“We are standing 3,000 feet above the waters, which are troubled with billows and are white with foam. The walls are set with crags and peaks and buttressed towers and overhanging domes. Turning to the right, the park is below us, its island groves reflected by the deep, quiet waters. Rich meadows stretch out on either hand to the verge of a sloping plain that comes down from the distant mountains. These plains are of almost naked rock, in strange contrast to the meadows, — blue and lilac colored rocks, buff and pink, vermillion and brown, and all these colors clear and bright”.
“A dozen little creeks, dry the greater part of the year, run down through the half circle of exposed formations, radiating from the island center to the rim of the basin. Each creek has its system of side streams and each side stream has its system of laterals, and again these are divided; so that this out-stretched slope of rock is elaborately embossed. Beds of different colored formations run in parallel bands on either side. The perspective, modified by the undulations, gives the bands a waved appearance, and the colors gleam in the midday sun with the luster of satin. We are tempted to call this Rainbow Park”.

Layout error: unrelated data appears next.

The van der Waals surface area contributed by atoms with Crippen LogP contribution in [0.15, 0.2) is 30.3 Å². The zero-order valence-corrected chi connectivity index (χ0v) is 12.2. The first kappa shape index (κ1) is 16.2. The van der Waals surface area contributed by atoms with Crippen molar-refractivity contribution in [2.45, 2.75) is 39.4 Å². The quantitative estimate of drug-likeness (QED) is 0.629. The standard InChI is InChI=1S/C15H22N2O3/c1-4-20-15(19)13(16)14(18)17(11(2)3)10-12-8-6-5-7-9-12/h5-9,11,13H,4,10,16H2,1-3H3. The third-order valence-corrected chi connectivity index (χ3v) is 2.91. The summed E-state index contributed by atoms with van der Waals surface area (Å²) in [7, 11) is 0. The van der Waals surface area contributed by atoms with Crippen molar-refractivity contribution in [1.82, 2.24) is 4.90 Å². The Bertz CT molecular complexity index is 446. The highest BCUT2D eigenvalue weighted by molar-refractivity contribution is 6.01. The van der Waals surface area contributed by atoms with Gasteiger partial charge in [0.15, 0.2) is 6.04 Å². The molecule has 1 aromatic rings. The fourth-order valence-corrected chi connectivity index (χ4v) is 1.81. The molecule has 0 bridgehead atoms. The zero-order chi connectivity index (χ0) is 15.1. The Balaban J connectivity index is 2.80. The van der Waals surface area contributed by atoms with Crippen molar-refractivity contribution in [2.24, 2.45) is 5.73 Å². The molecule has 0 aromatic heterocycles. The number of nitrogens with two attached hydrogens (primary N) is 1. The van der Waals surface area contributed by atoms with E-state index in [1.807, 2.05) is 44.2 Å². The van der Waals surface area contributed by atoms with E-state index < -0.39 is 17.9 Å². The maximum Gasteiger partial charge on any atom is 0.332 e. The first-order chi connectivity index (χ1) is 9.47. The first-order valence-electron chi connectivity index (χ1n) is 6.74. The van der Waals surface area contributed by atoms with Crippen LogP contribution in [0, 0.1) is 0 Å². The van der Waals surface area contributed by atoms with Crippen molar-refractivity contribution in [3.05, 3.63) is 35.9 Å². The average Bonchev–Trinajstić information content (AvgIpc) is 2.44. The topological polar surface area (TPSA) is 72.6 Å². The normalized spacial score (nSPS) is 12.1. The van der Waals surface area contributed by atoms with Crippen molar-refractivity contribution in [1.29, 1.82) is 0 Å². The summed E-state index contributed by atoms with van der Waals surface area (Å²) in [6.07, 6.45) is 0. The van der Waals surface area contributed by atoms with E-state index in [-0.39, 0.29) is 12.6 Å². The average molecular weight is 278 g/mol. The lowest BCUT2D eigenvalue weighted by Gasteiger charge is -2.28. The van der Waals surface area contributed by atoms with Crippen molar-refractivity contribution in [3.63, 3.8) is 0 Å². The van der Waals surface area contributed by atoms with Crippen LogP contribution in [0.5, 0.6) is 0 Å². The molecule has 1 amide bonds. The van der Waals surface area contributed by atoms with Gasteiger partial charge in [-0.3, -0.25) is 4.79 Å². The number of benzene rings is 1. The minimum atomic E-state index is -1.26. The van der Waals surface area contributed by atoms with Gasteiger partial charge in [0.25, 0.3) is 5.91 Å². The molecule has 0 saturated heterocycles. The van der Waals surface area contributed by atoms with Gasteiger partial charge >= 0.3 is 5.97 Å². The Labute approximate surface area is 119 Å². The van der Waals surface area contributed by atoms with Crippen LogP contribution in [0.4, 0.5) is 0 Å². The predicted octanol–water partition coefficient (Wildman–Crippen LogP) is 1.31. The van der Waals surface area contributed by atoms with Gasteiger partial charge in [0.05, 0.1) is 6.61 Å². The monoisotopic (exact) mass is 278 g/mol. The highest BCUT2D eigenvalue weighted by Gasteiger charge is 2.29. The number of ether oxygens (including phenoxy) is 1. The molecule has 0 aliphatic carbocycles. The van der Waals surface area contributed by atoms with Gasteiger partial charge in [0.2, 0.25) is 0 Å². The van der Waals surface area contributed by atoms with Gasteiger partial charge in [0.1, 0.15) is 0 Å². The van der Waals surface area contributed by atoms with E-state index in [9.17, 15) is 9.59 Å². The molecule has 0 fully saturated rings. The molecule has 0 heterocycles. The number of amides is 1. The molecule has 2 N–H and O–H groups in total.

It will be so named later.
“Away beyond these beds are the Uinta and Wasatch mountains with their pine forests and snow fields and naked peaks. Now we turn to the right and look up Whirlpool Canyon, a deep gorge with a river at the bottom – a gloomy chasm, where mad waves roar; but at this distance and altitude the river is but a rippling brook, and the chasm a narrow cleft. The top of the mountain on which we stand is a broad, grassy table, and a herd of deer are feeding in the distance. Walking over to the southeast, we look down into the valley of the White River, and beyond that see the far distant Rocky Mountains, in mellow, perspective haze, through which the snow fields shine”.
June 25, — This morning we enter Split Mountain Canyon, sailing in through a broad, flaring, brilliant gateway. We run two or three rapids, after they have been carefully examined. Then we have a series of six or eight, over which we are compelled to pass by letting the boats down with lines. This occupies the entire day, and we camp at night at the mouth of a great cave. The cave is at the foot of one of these rapids, and the waves dash in nearly to its end.”